Breakout Star Talks About Her Miracle Year

In the space of a year, Meghan Trainor has risen from obscurity to stardom, following her signing by Epic EVP A&R Paul Pontius. The 21-year-old singer/songwriter’s breakout single, “All About That Bass,” is already certified 5x platinum, and follow-up “Lips Are Movin” is 2x platinum, while third single “Dear Future Husband” is nearing platinum status. Trainor’s first full-length album, Title, dethroned no less than Taylor Swift’s 1989 in its first week, bowing at #1 in the U.S., making it the biggest debut by a new artist in the last decade and the third biggest January debut in that period overall. Trainor’s stratospheric ascent will culminate at the Music Biz convention in Nashville, during which she’ll be honored as Breakthrough Artist of the Year. Through it all, she remains remarkably humble—so much so that she was willing to take time out of her ridiculous schedule to jump on the phone with HITS’ resident millennial, Samantha Hissong

You’re heading back to Nashville, which must feel like you’re coming full circle, since you began your career there as an aspiring teenage songwriter. What’s going through your mind as you approach this milestone?
It’s emotional. I love that it’s in Nashville. And the only way to explain it is by saying it’s like watching an epic movie of what happened this year. It’s the craziest year I’ve ever heard about. 

It’s a damn good movie.
Yeah, right? I want to buy it and watch it. I can’t wait to get back to Nashville to see the family that I have there—my publishers, my team and Kevin [Kadish], who wrote the song with me.  

Many people see you as a seemingly overnight sensation, but you’ve been writing for a while, haven’t you?
Yeah, I’ve had family in Nashville since I was 17. Even in L.A. as a songwriter, I have a group of friends who are songwriters and producers, and they’re like, “You lived all of our dreams. You did it, kiddo.” They’re all so very supportive.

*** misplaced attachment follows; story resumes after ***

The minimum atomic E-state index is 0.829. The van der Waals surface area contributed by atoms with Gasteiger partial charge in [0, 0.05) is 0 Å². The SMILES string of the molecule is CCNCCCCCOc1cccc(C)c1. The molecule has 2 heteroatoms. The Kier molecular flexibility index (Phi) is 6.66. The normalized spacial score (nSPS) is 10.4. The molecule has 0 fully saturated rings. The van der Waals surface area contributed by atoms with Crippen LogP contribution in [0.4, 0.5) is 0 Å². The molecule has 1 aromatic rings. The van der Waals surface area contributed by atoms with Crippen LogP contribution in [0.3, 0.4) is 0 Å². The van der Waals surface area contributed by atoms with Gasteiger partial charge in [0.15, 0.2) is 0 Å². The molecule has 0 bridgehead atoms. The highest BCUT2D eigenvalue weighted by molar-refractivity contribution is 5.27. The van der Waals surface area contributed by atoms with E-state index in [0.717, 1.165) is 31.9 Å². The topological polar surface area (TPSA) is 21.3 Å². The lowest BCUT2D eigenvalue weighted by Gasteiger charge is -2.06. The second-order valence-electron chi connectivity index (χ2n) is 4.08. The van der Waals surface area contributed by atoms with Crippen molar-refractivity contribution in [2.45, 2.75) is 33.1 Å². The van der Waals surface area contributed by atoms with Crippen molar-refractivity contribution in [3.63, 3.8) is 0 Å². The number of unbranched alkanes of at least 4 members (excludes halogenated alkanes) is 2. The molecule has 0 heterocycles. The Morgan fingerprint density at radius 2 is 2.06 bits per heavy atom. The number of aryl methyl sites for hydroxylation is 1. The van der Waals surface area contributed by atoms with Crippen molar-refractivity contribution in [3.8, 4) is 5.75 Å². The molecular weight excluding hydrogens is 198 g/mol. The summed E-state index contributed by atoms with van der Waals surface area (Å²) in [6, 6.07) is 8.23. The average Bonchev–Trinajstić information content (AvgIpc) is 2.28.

What’s it like working with Kevin? He’s such an amazing songwriter himself. 
I fangirl out over him. And I tell him all the time that I feel like I’m working with a celebrity, because as songwriters we have our own heroes that nobody even knows about. I love to watch Kevin write. When we did “Bass,” I was just trying so hard to impress him, because I knew the songs he wrote before and I was a huge fan. He’s worked with so many amazing artists, like Jason Mraz. So I was like, “All right, just do your best and show him how cool you are and want to be.” I tell him all the time, “I still get nervous in front of you.” But I watch him, and I want to write like him one day.  

Which do you find harder, writing songs or performing them? And which do you find more gratifying?
It’s definitely way scarier when you’re about to go on stage at a big awards show than if you’re about to walk into a room with Kevin Kadish to write a hit song. But my favorite feeling out of this entire career is having a brand new song and sending it to my parents—because when I was that frustrated 13-year-old girl, I would go down at dinnertime like, “Check it out. I wrote a smash.” Now I can email them and say, “Check it out. I wrote a brand new hit song and I can actually sing it for the world!” But I’m always really proud of myself when I get over new hurdles. Like at the CMAs, I never thought I could get through that duet with Miranda [Lambert]. I was like, “How am I supposed to perform in front of all these really famous successful amazing singer/songwriters and not throw up?” But I did it.

You’re in Australia on a world tour. If I’d told you that a year ago, would you have believed me?